“Ivan took him to a shelter. Dropped him off. At least that’s what the plan was. I dunno, because I was locked in a fucking box. Why do they do that, by the way?”
Zee shrugged. “For show?”
“Yeah,” Roman shuddered at the woozy memory. He’d been too drugged to even chant about the Slithery-dee. “Three cheers for fuckin’ pageantry, I guess. Anyway, after that whole miserable ass day where I nearly suffocated in the back of a truck, I got there. They dropped me off at the Madden’s front door.”
“Why did you do it?”
Roman hesitated. What part hadn’t been clear?
“To gather information for the case. Maybe to help the trial, if I could collect physical evidence and send it back to Ivan. I was spying, to prove they’d killed their father, that they were all in on it.”
“But why you?”
“Who else would do it? Ivan couldn’t. He exceeded Rebecca’s height and weight specifications. I’m five years older than the real one she ordered, but you can’t tell that by looking. Besides, there’s a good chance they know Ivan’s face. Especially Rebecca.”
“But it’s so dangerous.”
Of course it had been. Just how dangerous, he hadn't realized at the time. But for the first time in his life, his big brother had been the one who needed him, and not the other way around. Roman shrugged.
“He’s my brother.”
He had no other answer.
Roman’s taglist: @briars7 @whump-only @boxboysandotherwhump @onyxeverett, @albino-whumpee @cupcakes-and-pain @orchidscript @asummerwithclara @finder-of-rings
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[Image Description: A collage containing dark-colored photos, one of Charlie Barber, one of Matt the radar technician, one of knives stuck in a wall, a hand holding a wire pulled taught, an abandoned and run-down theater, television static, and the skyline of New York City. In red lettering, the title of the fic reads: Beasts in the Boroughs. End of Image Description.]
Beasts in the Boroughs
Chapter Nine: Surrender
Charlie Barber x Matt x Reader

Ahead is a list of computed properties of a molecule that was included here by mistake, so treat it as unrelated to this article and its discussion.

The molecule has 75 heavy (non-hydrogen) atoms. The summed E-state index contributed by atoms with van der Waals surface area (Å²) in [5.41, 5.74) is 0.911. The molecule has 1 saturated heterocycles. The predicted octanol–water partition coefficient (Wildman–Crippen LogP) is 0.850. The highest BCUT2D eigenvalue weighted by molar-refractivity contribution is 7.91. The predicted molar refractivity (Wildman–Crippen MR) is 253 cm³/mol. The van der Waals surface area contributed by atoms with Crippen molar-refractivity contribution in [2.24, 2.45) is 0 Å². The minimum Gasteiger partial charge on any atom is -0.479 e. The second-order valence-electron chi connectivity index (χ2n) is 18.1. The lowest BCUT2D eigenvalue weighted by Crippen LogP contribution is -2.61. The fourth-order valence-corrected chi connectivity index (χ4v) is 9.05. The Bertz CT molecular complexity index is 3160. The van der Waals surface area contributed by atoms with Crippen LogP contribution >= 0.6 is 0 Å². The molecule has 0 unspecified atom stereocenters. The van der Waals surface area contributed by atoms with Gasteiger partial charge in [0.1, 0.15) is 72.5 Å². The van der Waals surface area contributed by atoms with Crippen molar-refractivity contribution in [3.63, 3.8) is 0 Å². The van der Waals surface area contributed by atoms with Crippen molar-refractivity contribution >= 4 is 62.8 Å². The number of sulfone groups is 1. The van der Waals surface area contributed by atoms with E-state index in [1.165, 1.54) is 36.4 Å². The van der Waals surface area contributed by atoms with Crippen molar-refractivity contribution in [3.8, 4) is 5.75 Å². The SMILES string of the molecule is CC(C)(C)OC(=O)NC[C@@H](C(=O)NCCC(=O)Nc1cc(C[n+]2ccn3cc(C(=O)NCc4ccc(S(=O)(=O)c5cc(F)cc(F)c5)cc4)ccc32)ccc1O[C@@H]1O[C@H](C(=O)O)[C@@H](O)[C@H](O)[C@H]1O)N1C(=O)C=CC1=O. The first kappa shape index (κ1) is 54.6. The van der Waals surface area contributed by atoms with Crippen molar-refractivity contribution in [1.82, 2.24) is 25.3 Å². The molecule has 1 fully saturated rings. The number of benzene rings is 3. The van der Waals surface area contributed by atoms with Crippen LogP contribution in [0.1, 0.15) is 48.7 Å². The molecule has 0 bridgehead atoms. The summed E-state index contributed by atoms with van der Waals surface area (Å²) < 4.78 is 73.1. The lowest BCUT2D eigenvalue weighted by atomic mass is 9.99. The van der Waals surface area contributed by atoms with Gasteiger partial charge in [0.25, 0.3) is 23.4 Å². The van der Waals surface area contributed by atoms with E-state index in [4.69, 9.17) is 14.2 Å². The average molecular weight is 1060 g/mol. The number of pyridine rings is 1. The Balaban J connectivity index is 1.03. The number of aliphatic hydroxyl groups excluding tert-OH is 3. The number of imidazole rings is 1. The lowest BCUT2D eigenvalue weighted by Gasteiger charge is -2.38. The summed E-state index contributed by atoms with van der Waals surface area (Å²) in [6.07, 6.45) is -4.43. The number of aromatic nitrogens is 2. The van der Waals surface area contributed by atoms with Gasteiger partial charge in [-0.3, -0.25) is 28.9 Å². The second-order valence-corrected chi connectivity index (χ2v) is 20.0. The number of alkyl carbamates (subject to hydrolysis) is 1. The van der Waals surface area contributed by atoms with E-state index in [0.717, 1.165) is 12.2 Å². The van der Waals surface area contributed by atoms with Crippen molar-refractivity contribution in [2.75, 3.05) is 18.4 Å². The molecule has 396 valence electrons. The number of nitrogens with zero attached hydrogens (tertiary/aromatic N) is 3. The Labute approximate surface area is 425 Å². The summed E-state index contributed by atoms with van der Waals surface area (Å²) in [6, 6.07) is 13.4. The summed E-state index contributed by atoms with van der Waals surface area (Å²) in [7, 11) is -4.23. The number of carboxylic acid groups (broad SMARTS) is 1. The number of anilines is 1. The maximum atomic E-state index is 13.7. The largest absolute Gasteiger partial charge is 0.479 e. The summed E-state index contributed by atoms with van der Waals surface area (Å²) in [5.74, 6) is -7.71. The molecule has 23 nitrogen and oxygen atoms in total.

read on AO3 subscribers get early access to new chapters!| Chapter List
Word Count: 2100+
Co-Author: @direnightshade Make sure you’re following her, as we alternate chapter updates every other Friday!
Author's Note: We're changing up our posting schedule! Since Charlie and Matt's story took us all by surprise and we decided we wanted to continue writing it, we will now be posting bi-weekly, rather than weekly. So posts will now be every other Friday. Thanks for reading!
18+ | CW: brief implication of future murder plans, fire, mutual pining, idiots to lovers, slow burn
Heavy boots echo through the small, hollow apartment as Matt paces back and forth, ripping at his blonde curls and smacking his forehead repeatedly, in frustration with himself.
Fucking, stupid! Stupid! Stupid! What the fuck was he thinking showing up at Charlie’s apartment like that? He doesn’t even remember the walk there, his brain only clicking the location into place once he was staring into the slightly pulled back curtains.
He could clearly see the silhouette of Charlie’s form standing at the window-- could almost make out his face, if only Matt could just get a little closer. Without thinking, he moved forward, momentarily forgetting to stick to the shadows, and stepping directly into the dull light of the streetlamp. Charlie looked deep in thought; eyebrows furrowed in concentration while his hands rested on his hips.
Suddenly, Charlie turns his head in Matt’s direction and he does a double-take, causing Matt to back away quickly before turning and sprinting off into a full run. He pumps his legs, muscles burning, for several blocks before he dips into an alley to lean against the brick of whatever building he was taking cover under.
He was a fucking idiot!
Why did he even go back? What was he expecting to come out of that little field trip?
Matt yanks on his hair some more as he lets out a loud roar of frustration. Stomping over to the closet, he rips the trunk from the shelf with a loud thud as it falls to the dresser top underneath. He pries open the lock and quickly pulls out the pair of black and emerald silk that had been fueling his fantasies since he left Charlie’s apartment.
With determination, he tramples toward his mattress, quickly dumping the few items out of the small steel trash can, and tossing the panties inside. He reaches for the matchbox resting on his nightstand, ready to finally fucking force himself to part with these unrealistic thoughts and the material possession keeping him tethered to them. Striking the match, he watches the fire glow for a moment, mesmerized by the dancing flame.
The sound has Matt snapping his head toward his front door. The burn of the flame on his already calloused fingers draws his attention back to the match, the small flame extinguishing itself midair as it falls to the hardwood floor. Pocketing the matchbox, he makes his way through the threshold of his bedroom and heads to the front door, unclicking the locks.
If one of those sluts showed up at his door without him calling first, he was going to fucking strangle their pimp.